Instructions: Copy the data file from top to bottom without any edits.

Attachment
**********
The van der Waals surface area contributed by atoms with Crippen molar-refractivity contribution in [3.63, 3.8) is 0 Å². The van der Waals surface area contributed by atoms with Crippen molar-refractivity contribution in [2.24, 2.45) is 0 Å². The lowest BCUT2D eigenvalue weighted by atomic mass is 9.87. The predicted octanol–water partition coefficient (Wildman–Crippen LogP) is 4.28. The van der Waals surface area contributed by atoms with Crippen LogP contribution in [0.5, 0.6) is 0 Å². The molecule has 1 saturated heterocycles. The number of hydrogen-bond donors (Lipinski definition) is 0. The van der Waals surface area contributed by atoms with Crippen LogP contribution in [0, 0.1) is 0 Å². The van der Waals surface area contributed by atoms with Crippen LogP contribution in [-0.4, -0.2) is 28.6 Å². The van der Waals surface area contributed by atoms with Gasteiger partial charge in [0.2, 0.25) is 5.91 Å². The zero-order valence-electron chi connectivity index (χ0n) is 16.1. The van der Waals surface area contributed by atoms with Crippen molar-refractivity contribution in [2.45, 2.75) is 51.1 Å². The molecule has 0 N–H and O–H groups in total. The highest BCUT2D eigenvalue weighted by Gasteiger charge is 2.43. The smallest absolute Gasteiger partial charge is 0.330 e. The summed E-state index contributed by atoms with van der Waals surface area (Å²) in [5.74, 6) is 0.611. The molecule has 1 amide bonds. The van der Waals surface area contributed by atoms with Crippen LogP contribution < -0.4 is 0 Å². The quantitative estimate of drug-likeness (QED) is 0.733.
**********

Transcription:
The van der Waals surface area contributed by atoms with Crippen molar-refractivity contribution in [3.63, 3.8) is 0 Å². The van der Waals surface area contributed by atoms with Crippen molar-refractivity contribution in [2.24, 2.45) is 0 Å². The lowest BCUT2D eigenvalue weighted by atomic mass is 9.87. The predicted octanol–water partition coefficient (Wildman–Crippen LogP) is 4.28. The van der Waals surface area contributed by atoms with Crippen LogP contribution in [0.5, 0.6) is 0 Å². The molecule has 1 saturated heterocycles. The number of hydrogen-bond donors (Lipinski definition) is 0. The van der Waals surface area contributed by atoms with Crippen LogP contribution in [0, 0.1) is 0 Å². The van der Waals surface area contributed by atoms with Crippen LogP contribution in [-0.4, -0.2) is 28.6 Å². The van der Waals surface area contributed by atoms with Gasteiger partial charge in [0.2, 0.25) is 5.91 Å². The zero-order valence-electron chi connectivity index (χ0n) is 16.1. The van der Waals surface area contributed by atoms with Crippen molar-refractivity contribution in [2.45, 2.75) is 51.1 Å². The molecule has 0 N–H and O–H groups in total. The highest BCUT2D eigenvalue weighted by Gasteiger charge is 2.43. The smallest absolute Gasteiger partial charge is 0.330 e. The summed E-state index contributed by atoms with van der Waals surface area (Å²) in [5.74, 6) is 0.611. The molecule has 1 amide bonds. The van der Waals surface area contributed by atoms with Crippen LogP contribution < -0.4 is 0 Å². The quantitative estimate of drug-likeness (QED) is 0.733.